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Antarctic sea ice loss is good news for the continent's penguins

Researchers equipped Adelie penguins with GPS trackers, accelerometers and video cameras. Photo by Yuuki Watanabe/National Institute of Polar Research
Researchers equipped Adelie penguins with GPS trackers, accelerometers and video cameras. Photo by Yuuki Watanabe/National Institute of Polar Research

June 25 (UPI) -- While climate scientists worry about the loss of sea ice in Antarctica, penguins are flapping their flippers in applause. According to a new study, published this week in the journal Science Advances, many penguins prefer the Southern Ocean unfrozen -- the less sea ice, the better.

Researchers had previously illuminated a link between sea ice extent in Antarctica and breeding success among Adelie penguin colonies, but a correlation doesn't prove causation, and so scientists decided to investigate further.

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To find out what might explain the positive impact of reduced sea ice coverage on breeding success, scientists strapped a trio of instruments to several dozen penguins. The combination of GPS trackers, accelerometers and video cameras helped scientists track how the movements and behaviors changed over the course of several years, as sea ice extents waxed and waned.

"What is new in this study is that we used a variety of electronic tags to record penguin foraging behavior in the greatest detail yet, and found mechanistic link among sea ice, foraging behavior, and breeding success," lead researcher Yuuki Watanabe, scientist at the National Institute of Polar Research, told UPI in an email.

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The novel data revealed the ways in which ice coverage in Antarctica affects the way penguins move across their environs and access food resources.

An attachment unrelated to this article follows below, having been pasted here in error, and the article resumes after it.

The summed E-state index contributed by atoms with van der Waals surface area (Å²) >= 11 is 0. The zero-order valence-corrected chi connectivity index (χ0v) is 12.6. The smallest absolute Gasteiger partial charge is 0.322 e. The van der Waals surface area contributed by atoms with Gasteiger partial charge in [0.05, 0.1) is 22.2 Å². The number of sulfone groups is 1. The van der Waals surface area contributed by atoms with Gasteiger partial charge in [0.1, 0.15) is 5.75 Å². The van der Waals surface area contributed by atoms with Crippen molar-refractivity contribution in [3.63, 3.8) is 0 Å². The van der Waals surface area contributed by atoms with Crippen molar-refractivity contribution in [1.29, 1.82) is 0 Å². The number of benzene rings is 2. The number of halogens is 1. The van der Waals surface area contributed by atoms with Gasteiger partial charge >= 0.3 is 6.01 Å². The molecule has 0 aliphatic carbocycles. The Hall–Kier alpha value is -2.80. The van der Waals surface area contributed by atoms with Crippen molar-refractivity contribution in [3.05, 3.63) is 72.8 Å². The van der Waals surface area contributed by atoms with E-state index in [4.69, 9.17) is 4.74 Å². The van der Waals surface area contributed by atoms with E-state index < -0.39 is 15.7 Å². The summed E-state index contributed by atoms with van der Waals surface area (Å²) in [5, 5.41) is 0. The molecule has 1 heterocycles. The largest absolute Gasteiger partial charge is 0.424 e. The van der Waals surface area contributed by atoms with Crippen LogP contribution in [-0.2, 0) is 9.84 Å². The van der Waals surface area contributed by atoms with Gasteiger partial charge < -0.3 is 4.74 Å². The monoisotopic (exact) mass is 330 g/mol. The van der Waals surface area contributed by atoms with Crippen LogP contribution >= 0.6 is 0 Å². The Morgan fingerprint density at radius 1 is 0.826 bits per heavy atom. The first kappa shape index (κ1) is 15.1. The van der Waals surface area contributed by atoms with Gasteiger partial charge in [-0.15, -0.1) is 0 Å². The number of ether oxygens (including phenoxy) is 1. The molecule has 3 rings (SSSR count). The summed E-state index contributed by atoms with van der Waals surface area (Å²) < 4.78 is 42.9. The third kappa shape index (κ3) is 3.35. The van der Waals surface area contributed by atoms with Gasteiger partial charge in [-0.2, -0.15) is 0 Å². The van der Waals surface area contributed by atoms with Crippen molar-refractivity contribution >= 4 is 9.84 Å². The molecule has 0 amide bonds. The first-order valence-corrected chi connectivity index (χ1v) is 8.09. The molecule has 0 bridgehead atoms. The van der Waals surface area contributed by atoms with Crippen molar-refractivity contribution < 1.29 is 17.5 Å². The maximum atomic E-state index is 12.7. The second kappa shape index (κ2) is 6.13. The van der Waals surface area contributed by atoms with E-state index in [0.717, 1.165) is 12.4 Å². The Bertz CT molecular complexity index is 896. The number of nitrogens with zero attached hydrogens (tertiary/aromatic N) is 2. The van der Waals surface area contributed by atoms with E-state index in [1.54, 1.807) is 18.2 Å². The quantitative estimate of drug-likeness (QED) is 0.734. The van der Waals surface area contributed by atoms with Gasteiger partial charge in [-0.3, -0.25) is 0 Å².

"In the ice-covered seasons, penguins traveled slowly by walking and needed to find cracks in the ice, where they dived repeatedly," Watanabe said. "They were able to dive only through cracks, which also means that the competition among penguins was severe."

The data also showed that, not surprisingly, penguins move much more efficiently in the water than on ice. Adelie penguins travel four times faster by swimming than by walking.

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When sea extent was minimal, data showed the penguins were able to travel more easily, swimming and diving wherever they pleased.

"They came back to the nest quickly, which means that chicks waiting at the nest had food more often," Watanabe said. "Overall, foraging conditions improved by the loss of sea ice, which directly linked to improved breeding success. Put very simply, penguins are happier with less sea ice because they swim."

Less sea ice also allows more sunlight to enter the ocean, fueling larger krill blooms. Krill serve as the main source of food for Adelie penguins.

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The latest findings don't hold for all of Antarctica, and in future studies, researchers hope to explore the effects of sea ice extent on different penguin species living in different parts of the continent.

"The relationship between sea ice and penguin reproductive success is apparently different in maritime Antarctica (e.g. Antarctic Peninsula) where sea ice is normally sparse," Watanabe said. "There, penguins look happier with more sea ice, but mechanics are unclear. I would like to conduct research in that region to understand the general patterns over the whole Antarctica."

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